Posts in SLAPP Stories
First SLAPP Challenge in Hawai'i Courts

In 2004, the president of a Hawaiian taxi company and 2004 Hawaii Small Business Person of the Year, Dale Evans, asked state officials to investigate reports of misconduct and possible illegal activities engaged in by another taxi company. Based on her assertion, the Hawaii Attorney General opened an investigation, found some minor wrongdoing and corrected the problems on site.

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A4M SLAPPs Two Professors

In 2004, the American Academy for Anti-Aging Medicine (A4M) filed a lawsuit against Dr. Thomas Perls of Boston University and Professor S. Jay Olshansky of University of Illinois at Chicago in an Illinois circuit court. The suit alleged that the two professors had engaged in “defamatory conduct” and interfered with A4M’s business and economic advantage. 

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Blockshopper Website Lawsuit Settled

In August of 2008, the law firm Jones Day sued Chicago’s BlockShopper site, a site that reports on real estate transactions, often with descriptions of those buying and selling homes. Jones Day alleged trademark infringement and unfair trade practices based on Blockshopper’s use of Jones Day’s service marks, links to the Jones Day site and the use of its lawyers’ photos.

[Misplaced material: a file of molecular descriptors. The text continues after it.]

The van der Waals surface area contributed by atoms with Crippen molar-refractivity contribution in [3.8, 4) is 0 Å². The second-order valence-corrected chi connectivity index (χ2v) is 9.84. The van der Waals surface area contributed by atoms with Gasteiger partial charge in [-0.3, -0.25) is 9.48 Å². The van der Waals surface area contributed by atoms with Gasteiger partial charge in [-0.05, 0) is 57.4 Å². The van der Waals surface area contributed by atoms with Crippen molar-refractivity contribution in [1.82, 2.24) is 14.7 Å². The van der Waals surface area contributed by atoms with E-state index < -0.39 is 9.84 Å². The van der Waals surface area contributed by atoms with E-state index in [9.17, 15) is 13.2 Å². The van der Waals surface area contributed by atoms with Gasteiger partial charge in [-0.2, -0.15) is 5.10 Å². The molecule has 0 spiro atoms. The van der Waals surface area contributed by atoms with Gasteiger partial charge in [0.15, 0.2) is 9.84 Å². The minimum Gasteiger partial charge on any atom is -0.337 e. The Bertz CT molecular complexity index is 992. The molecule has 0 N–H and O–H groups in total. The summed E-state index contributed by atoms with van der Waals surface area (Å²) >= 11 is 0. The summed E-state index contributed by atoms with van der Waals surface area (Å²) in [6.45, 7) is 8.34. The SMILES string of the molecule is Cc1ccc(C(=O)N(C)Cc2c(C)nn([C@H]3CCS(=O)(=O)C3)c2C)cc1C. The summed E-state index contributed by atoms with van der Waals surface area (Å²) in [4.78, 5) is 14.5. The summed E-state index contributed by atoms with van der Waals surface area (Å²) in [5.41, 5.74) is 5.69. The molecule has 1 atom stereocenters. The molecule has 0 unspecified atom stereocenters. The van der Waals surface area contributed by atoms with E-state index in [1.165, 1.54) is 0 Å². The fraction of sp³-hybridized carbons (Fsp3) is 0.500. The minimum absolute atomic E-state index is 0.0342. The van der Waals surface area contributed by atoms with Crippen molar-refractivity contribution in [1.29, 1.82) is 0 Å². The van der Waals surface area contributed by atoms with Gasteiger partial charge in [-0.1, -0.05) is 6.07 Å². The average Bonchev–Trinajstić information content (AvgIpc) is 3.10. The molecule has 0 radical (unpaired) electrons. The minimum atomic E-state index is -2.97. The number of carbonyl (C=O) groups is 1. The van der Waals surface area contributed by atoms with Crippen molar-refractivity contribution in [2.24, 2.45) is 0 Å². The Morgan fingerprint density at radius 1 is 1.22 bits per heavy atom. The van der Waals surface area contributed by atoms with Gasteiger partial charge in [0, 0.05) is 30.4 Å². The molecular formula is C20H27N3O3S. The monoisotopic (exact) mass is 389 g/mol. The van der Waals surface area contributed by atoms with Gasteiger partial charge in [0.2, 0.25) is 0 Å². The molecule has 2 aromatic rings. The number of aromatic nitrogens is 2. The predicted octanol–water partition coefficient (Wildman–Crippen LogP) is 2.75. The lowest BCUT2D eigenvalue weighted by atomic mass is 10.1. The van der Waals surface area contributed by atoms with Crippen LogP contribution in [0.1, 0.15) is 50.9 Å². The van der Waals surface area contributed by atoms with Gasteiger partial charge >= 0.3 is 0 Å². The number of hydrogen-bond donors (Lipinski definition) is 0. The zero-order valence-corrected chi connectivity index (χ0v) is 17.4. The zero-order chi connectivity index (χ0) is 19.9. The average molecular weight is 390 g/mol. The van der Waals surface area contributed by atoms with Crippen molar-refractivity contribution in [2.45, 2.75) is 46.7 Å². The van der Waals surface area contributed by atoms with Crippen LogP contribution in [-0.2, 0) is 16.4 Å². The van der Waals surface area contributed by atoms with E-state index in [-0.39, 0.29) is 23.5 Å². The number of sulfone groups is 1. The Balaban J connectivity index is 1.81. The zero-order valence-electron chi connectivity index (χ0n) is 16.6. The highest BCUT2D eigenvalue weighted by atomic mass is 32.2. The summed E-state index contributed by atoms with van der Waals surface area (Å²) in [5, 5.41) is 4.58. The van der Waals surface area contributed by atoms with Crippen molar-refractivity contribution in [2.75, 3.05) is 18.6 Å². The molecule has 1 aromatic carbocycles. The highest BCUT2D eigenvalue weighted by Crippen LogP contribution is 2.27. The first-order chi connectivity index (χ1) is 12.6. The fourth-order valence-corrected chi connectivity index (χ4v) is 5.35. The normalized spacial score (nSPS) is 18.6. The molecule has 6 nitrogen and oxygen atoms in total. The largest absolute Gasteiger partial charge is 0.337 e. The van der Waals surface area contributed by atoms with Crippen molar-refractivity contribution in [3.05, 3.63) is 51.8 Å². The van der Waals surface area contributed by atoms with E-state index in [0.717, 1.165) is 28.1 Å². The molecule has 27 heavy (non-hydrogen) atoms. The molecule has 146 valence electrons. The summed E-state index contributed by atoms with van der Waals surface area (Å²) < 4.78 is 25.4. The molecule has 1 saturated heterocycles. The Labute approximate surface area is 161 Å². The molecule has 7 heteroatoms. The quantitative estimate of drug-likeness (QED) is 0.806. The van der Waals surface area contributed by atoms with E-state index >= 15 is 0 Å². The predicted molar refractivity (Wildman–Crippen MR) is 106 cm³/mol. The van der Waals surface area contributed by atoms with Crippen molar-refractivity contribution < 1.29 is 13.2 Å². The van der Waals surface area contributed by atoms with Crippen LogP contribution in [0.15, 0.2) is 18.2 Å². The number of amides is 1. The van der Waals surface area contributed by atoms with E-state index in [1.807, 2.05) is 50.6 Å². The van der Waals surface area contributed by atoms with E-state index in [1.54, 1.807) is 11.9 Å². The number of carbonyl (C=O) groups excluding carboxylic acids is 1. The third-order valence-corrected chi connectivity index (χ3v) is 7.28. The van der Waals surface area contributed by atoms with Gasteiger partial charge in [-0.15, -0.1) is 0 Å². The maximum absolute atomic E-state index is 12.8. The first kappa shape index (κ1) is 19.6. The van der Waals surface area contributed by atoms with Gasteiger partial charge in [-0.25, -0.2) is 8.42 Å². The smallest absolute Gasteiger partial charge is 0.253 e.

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New York Blogger Sued for Protected Speech

In September of 2008, New York attorney Marina Tylo filed a lawsuit against blogger Andrew Lavoott Bluestone of the New York Attorney Malpractice Blog, seeking $10,000,000 in damages for libel, negligence, intentional infliction of emotional distress, and tortious interference with prospective contractual relations. Tylo’s lawsuit arose out of a neutral statement on Bluestone’s blog stating only – and truthfully – that Tylo had been sued for malpractice.

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Texas Developer SLAPPs Law Professor for Book Review

In November of 2008, a Texas developer sued the author of a book about an eminent domain development agreement he had signed. In addition to naming the book’s author and publisher, a book reviewer and the newspaper that published the book review, the suit also named Law Professor Richard Epstein, who wrote a brief review on the book jacket, lauding the book as a “page turner.”

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